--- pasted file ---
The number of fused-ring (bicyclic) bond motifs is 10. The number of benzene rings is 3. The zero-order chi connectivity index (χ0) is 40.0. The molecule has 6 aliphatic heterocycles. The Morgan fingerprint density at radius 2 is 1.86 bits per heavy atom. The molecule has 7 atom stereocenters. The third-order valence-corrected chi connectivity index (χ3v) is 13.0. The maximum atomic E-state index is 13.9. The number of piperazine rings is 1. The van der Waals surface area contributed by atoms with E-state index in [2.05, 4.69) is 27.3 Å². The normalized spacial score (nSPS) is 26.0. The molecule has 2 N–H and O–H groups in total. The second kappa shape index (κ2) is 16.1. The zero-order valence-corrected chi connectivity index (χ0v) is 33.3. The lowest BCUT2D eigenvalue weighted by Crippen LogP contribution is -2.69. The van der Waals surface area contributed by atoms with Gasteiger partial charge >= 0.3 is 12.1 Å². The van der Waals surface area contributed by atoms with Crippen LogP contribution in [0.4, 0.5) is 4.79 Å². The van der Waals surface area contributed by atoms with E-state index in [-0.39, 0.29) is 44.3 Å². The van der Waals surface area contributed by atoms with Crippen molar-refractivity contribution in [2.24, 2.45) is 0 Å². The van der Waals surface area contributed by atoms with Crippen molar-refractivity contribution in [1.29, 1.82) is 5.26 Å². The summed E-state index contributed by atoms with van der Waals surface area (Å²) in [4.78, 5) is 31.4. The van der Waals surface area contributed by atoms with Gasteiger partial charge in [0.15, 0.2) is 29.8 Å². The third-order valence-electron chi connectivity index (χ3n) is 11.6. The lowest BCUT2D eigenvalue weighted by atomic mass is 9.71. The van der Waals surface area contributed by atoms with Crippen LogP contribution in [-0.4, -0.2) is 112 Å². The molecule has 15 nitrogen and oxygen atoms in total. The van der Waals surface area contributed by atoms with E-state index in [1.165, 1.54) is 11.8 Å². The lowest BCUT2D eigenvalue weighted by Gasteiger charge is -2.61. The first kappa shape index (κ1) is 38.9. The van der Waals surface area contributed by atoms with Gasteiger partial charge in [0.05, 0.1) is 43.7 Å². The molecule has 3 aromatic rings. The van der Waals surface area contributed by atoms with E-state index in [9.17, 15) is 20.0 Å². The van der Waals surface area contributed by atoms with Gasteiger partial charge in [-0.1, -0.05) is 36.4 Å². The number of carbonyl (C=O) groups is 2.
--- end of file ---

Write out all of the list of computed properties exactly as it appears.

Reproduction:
The number of fused-ring (bicyclic) bond motifs is 10. The number of benzene rings is 3. The zero-order chi connectivity index (χ0) is 40.0. The molecule has 6 aliphatic heterocycles. The Morgan fingerprint density at radius 2 is 1.86 bits per heavy atom. The molecule has 7 atom stereocenters. The third-order valence-corrected chi connectivity index (χ3v) is 13.0. The maximum atomic E-state index is 13.9. The number of piperazine rings is 1. The van der Waals surface area contributed by atoms with E-state index in [2.05, 4.69) is 27.3 Å². The normalized spacial score (nSPS) is 26.0. The molecule has 2 N–H and O–H groups in total. The second kappa shape index (κ2) is 16.1. The zero-order valence-corrected chi connectivity index (χ0v) is 33.3. The lowest BCUT2D eigenvalue weighted by Crippen LogP contribution is -2.69. The van der Waals surface area contributed by atoms with Gasteiger partial charge >= 0.3 is 12.1 Å². The van der Waals surface area contributed by atoms with Crippen LogP contribution in [0.4, 0.5) is 4.79 Å². The van der Waals surface area contributed by atoms with E-state index in [-0.39, 0.29) is 44.3 Å². The van der Waals surface area contributed by atoms with Crippen molar-refractivity contribution in [2.24, 2.45) is 0 Å². The van der Waals surface area contributed by atoms with Crippen molar-refractivity contribution in [1.29, 1.82) is 5.26 Å². The summed E-state index contributed by atoms with van der Waals surface area (Å²) in [4.78, 5) is 31.4. The van der Waals surface area contributed by atoms with Gasteiger partial charge in [0.15, 0.2) is 29.8 Å². The third-order valence-electron chi connectivity index (χ3n) is 11.6. The lowest BCUT2D eigenvalue weighted by atomic mass is 9.71. The van der Waals surface area contributed by atoms with Crippen LogP contribution in [-0.4, -0.2) is 112 Å². The molecule has 15 nitrogen and oxygen atoms in total. The van der Waals surface area contributed by atoms with E-state index in [1.165, 1.54) is 11.8 Å². The lowest BCUT2D eigenvalue weighted by Gasteiger charge is -2.61. The first kappa shape index (κ1) is 38.9. The van der Waals surface area contributed by atoms with Gasteiger partial charge in [0.05, 0.1) is 43.7 Å². The molecule has 3 aromatic rings. The van der Waals surface area contributed by atoms with E-state index in [9.17, 15) is 20.0 Å². The van der Waals surface area contributed by atoms with Gasteiger partial charge in [-0.1, -0.05) is 36.4 Å². The number of carbonyl (C=O) groups is 2.